Influenza (flu) is a contagious disease that can be serious. Every year, millions of people get sick, hundreds of thousands are hospitalized, and thousands to tens of thousands of people die from flu. Public Health urges you to take the following actions to protect yourself and others from the flu.
Public Health – Dayton & Montgomery County tracks local seasonal influenza activity on a weekly basis. You can find the weekly report here.
Take 3 Actions to Fight the Flu
Get yourself and your family vaccinated!
A yearly flu vaccine is the first and most important step in protecting against flu viruses. Everyone 6 months or older should get an annual flu vaccine by the end of October, if possible, or as soon as possible after October.
Flu vaccines are offered in many locations, including doctor’s offices, clinics, health departments, pharmacies and college health centers, as well as by many employers, and even in some schools.
Protect Yourself. Protect Your Family. Get Vaccinated.
Take Everyday Preventive Actions to Help Stop the Spread of Flu Viruses!
Avoid close contact with sick people, avoid touching your eyes, nose, and mouth, cover your coughs and sneezes, wash your hands often (with soap and water), and clean and disinfect surfaces and objects that may be contaminated with flu viruses.
If you become sick, limit contact with others as much as possible. Remember to cover your nose and mouth with a tissue when you cough or sneeze, and throw tissues in the trash after you use them. Stay home for at least 24 hours after your fever is gone except to get medical care or for other necessities.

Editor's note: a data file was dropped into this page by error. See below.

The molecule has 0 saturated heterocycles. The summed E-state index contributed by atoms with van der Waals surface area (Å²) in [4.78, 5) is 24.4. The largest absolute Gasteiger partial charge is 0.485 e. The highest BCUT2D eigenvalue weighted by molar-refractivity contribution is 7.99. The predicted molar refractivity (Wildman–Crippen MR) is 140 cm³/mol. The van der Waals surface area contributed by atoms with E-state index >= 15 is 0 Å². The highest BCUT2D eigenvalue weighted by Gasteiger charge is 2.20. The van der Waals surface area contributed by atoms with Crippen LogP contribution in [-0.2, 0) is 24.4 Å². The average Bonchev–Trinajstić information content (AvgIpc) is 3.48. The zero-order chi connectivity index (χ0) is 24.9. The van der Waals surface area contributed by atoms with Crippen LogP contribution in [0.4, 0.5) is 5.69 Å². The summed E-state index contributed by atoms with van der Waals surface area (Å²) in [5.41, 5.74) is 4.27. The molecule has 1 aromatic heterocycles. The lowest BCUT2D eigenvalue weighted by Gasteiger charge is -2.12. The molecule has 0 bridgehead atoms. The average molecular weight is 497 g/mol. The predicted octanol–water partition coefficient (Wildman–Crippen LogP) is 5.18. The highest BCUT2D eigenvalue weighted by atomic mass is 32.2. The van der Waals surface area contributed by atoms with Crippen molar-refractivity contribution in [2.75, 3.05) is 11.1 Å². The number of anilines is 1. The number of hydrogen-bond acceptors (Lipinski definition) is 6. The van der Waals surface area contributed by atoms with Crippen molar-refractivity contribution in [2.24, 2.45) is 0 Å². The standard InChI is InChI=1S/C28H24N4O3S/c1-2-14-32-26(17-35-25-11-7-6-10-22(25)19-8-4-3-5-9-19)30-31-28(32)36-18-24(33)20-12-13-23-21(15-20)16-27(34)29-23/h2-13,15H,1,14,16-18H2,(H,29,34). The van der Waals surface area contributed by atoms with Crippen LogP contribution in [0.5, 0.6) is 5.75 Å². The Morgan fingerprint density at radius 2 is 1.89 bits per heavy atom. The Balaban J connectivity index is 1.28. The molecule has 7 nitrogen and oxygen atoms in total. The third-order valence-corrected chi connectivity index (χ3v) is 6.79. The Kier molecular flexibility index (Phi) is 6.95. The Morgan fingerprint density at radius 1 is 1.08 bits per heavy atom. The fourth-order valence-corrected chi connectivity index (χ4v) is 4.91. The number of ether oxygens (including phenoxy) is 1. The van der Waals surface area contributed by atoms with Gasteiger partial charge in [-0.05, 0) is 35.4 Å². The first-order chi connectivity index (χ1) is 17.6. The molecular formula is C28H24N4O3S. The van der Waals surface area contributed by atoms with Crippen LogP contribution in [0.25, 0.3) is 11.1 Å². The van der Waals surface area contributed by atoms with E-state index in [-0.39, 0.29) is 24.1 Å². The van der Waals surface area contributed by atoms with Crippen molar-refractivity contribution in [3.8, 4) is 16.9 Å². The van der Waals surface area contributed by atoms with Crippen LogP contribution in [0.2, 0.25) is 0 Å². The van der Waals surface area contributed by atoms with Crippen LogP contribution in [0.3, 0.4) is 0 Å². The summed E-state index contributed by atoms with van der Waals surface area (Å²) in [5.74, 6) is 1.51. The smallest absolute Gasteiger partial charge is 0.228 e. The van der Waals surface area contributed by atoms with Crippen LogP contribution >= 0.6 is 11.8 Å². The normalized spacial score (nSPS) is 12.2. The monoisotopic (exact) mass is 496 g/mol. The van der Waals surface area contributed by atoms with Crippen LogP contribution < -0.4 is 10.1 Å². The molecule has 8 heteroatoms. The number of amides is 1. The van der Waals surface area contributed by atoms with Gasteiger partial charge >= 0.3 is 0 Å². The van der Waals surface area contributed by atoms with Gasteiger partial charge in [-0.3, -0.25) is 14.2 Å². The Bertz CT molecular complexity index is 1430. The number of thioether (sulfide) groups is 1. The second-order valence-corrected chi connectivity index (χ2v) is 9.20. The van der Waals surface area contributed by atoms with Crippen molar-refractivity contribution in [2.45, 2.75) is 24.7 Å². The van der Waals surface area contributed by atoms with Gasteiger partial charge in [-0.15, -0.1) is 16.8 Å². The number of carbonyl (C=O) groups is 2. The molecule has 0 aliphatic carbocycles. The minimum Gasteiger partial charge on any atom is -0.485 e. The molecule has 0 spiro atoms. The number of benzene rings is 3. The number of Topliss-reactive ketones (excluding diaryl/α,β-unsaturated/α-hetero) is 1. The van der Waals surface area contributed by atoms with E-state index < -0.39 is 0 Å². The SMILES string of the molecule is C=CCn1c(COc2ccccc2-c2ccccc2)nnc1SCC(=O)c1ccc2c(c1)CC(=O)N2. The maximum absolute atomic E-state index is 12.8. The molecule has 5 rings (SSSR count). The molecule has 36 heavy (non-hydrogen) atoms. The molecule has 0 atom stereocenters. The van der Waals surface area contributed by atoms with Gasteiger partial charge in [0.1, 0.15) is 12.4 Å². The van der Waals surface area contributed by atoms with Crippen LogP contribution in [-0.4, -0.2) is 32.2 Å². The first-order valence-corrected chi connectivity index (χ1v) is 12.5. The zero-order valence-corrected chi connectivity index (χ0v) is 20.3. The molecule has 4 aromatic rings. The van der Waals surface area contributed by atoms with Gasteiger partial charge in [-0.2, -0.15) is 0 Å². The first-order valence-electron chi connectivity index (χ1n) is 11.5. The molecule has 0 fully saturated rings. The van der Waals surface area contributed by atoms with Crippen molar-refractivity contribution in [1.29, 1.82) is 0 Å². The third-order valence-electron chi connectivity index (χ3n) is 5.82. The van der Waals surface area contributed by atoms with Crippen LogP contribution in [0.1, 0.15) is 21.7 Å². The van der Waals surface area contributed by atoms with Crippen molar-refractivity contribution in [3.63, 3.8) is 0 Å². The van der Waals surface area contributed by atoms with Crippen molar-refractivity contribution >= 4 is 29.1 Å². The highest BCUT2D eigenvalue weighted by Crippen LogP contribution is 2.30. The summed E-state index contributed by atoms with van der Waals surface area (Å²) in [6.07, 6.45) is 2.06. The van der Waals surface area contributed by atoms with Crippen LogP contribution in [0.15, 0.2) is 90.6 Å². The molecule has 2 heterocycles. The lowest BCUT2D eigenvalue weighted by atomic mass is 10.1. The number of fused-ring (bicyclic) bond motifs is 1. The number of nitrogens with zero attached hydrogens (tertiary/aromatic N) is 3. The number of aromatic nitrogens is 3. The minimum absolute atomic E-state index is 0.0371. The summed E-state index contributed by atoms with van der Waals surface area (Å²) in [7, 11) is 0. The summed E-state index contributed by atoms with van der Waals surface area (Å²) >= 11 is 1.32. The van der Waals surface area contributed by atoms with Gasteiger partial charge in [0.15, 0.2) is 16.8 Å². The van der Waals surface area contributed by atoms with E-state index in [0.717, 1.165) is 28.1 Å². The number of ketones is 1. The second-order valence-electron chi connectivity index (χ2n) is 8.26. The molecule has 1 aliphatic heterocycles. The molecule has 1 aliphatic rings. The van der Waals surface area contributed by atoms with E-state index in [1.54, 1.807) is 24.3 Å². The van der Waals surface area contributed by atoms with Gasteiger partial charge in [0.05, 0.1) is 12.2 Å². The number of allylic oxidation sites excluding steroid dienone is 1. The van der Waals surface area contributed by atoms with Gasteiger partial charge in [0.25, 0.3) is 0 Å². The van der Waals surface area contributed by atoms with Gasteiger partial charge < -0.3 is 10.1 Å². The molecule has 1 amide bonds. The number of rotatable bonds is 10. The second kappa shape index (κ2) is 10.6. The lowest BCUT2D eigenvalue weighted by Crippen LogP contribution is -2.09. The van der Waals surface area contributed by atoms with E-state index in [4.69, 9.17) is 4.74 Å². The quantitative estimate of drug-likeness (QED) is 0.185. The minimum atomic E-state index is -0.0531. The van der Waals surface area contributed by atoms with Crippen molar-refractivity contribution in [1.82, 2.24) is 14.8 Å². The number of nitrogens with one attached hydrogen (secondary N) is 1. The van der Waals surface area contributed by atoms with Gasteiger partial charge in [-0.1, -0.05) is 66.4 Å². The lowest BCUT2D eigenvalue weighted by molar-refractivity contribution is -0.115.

Learn more: https://www.cdc.gov/flu/consumer/prevention.htm
Take Antiviral Drugs If Your Doctor Prescribes Them!
If you get the flu, antiviral drugs can be used to treat flu illness.
Antiviral drugs can make illness milder and shorten the time you are sick. They also can prevent serious flu complications, like pneumonia.
CDC recommends that antiviral drugs be used early to treat people who are very sick with the flu (for example, people who are in the hospital) and people who are sick with the flu and are at high risk of serious flu complications, either because of their age or because they have a high risk medical condition.
Learn more: https://www.cdc.gov/flu/consumer/treatment.htm
Who should receive a flu vaccine?
ALL persons 6 months of age and older should be vaccinated. Persons especially at risk include the elderly, those with chronic illness, infants, and pregnant women. Health care workers, caregivers of high-risk individuals, and persons with contact with infants younger than 6 months are also strongly encouraged to be vaccinated.